We’re used to grey skies over Huddersfield - with the occasional blue one if we’re lucky.
But the town this morning was greeted with an odd orange tinted sky - and the reason why is fascinating.
The rusty tint is actually down to sands from the deserts in Southern Europe and the Sahara which have been swept across by ex-Hurricane Ophelia, the Manchester Evening News reports.
The phenomena has effected parts of the entire country with people on the South Coast seemingly experiencing it most of all.
Huddersfield weather expert Paul Stevens said the orange glow to the skies is Saharan dust and sand high up in the atmosphere.
He said that winds over the weekend had travelled 3,500 miles from the Saharan desert, adding: “We can tell they have come from the mid Saharan desert by the colour which is a strange orange tan.
“It's high up in the atmosphere but it will not cause any health problems.”
Paul did say people will have to wash their cars though as they will get coated in the dust as it comes down to earth.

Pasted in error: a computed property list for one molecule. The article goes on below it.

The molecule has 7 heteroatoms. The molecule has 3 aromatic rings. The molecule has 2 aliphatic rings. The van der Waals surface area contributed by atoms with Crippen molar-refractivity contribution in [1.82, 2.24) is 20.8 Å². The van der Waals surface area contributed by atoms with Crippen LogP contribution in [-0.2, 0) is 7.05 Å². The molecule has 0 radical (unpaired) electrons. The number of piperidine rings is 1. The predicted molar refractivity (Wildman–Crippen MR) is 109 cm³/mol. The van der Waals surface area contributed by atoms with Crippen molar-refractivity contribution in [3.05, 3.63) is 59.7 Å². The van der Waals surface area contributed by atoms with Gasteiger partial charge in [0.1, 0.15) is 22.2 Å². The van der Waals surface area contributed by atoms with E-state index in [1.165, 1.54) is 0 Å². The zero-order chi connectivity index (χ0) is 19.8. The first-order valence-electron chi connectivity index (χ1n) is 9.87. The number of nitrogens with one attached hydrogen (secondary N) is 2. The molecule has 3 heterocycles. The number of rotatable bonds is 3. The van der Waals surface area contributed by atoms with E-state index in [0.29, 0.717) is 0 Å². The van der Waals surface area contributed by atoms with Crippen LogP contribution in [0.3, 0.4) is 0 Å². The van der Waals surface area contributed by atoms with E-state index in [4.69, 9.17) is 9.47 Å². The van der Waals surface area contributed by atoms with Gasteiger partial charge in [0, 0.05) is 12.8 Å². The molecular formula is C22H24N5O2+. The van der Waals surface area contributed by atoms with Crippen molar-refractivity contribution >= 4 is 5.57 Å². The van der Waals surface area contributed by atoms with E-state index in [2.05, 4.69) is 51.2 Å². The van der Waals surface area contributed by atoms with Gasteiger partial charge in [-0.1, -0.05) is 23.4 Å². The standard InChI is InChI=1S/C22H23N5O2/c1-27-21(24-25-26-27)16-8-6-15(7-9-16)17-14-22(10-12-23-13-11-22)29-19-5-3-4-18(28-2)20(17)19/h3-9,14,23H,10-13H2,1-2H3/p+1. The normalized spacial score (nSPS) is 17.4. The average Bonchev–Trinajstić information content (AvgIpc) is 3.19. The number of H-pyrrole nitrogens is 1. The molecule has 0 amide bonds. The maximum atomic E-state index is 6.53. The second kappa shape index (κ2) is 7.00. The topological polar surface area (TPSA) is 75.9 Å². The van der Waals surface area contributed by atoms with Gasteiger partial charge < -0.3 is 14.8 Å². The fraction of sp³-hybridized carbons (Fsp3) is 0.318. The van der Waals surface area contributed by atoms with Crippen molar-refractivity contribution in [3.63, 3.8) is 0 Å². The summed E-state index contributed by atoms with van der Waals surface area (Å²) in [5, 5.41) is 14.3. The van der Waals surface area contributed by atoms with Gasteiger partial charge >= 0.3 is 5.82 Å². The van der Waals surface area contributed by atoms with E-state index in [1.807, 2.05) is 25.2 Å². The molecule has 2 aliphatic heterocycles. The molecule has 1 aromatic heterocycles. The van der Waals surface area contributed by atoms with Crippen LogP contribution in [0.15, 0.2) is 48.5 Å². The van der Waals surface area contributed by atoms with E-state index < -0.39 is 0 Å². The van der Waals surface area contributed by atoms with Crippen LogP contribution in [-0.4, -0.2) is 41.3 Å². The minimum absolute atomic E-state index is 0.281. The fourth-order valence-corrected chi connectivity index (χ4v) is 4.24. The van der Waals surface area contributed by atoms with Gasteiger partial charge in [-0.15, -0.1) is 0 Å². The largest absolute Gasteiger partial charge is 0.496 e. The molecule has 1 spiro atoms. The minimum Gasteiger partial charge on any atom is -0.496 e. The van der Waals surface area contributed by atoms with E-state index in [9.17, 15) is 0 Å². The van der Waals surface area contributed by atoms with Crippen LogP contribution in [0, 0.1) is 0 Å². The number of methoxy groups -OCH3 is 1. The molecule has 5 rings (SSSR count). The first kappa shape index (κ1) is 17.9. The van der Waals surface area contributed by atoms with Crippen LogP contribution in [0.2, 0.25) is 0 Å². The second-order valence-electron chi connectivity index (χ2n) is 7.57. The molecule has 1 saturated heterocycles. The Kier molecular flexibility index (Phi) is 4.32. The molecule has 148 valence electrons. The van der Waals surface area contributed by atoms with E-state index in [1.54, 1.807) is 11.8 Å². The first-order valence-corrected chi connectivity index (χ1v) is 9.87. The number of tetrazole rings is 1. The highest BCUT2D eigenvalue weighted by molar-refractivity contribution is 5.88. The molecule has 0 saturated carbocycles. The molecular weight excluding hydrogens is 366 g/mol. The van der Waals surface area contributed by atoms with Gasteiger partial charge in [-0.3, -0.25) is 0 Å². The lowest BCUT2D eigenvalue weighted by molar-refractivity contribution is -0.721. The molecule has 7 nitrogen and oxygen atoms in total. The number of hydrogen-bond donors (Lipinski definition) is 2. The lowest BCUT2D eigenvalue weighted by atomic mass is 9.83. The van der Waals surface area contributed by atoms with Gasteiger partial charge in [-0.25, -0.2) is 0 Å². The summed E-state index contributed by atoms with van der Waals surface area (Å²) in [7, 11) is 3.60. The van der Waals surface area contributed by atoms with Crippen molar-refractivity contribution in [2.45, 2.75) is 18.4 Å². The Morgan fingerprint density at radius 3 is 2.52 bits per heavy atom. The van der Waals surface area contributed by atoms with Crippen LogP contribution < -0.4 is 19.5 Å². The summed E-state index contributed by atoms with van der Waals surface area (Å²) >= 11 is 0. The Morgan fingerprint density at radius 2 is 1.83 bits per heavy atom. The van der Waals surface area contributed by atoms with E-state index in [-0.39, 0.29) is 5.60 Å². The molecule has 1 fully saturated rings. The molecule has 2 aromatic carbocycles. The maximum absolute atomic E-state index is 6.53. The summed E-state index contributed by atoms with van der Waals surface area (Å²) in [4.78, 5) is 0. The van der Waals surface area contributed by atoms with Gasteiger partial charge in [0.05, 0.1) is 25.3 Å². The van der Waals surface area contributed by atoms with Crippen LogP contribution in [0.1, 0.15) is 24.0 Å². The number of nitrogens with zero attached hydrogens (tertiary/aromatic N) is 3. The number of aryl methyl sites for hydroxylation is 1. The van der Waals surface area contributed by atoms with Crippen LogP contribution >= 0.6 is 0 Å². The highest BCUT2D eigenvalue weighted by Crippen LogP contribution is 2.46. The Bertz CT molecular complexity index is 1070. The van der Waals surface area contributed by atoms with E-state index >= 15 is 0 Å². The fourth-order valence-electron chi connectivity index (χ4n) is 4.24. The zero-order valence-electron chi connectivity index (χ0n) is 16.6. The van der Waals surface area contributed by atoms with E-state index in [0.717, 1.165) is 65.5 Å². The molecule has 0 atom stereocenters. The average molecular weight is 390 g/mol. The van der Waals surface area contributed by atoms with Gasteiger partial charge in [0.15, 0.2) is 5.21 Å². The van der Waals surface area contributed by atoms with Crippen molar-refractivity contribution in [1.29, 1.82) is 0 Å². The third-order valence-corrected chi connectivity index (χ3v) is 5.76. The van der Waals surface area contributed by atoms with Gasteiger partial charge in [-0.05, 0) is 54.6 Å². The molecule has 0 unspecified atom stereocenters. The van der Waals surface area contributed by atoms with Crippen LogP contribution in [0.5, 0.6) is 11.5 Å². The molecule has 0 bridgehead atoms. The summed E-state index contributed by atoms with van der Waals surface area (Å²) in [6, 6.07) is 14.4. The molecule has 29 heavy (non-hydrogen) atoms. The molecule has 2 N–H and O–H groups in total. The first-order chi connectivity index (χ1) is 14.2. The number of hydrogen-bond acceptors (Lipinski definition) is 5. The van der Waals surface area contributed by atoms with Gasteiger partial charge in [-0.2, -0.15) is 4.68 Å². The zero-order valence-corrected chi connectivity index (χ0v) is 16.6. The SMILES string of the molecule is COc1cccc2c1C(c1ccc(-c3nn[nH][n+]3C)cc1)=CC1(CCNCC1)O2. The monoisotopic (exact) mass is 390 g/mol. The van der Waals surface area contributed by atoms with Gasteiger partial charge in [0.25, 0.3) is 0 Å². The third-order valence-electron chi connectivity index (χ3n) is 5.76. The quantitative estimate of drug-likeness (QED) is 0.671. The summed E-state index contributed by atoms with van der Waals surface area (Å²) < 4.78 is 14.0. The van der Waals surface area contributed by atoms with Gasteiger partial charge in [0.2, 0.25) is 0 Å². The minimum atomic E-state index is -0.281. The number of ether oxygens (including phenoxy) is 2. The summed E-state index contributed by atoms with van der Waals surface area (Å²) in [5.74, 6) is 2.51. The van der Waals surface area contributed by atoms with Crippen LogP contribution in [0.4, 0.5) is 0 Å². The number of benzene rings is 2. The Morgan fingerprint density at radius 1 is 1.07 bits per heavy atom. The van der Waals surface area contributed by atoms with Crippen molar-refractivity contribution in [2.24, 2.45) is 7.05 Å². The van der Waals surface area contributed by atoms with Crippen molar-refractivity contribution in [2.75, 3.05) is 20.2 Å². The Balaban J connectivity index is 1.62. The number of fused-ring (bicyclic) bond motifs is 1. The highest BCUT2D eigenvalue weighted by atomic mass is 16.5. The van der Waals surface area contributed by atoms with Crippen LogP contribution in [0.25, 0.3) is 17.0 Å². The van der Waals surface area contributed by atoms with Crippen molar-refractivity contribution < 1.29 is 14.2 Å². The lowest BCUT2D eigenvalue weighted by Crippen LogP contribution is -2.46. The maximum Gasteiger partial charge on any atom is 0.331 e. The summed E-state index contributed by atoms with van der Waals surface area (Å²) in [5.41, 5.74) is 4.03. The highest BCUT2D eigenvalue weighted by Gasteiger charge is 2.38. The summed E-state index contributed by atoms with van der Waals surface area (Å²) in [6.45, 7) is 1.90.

Dr Dave Reynolds, from The Weather Channel, said: “Winds were strong over Iberia on Sunday, which has resulted in dust from there being raised and then blown to the UK on a strong south to south-westerly flow. Some of the dust may be particulates from the fires, although I think regular fine-grained dust would account for the majority.”
Also down South, people have noticed a strange smell reportedly due to Ophelia.
Ophelia is due to hit the UK at some point with amber wind warnings issued for Northern Ireland, parts of Scotland and Wales while the South Coast has a yellow warning, as well as here in the North West. This has resulted in numerous flights being cancelled from Ryanair, Aer Lingus and even British Airways.
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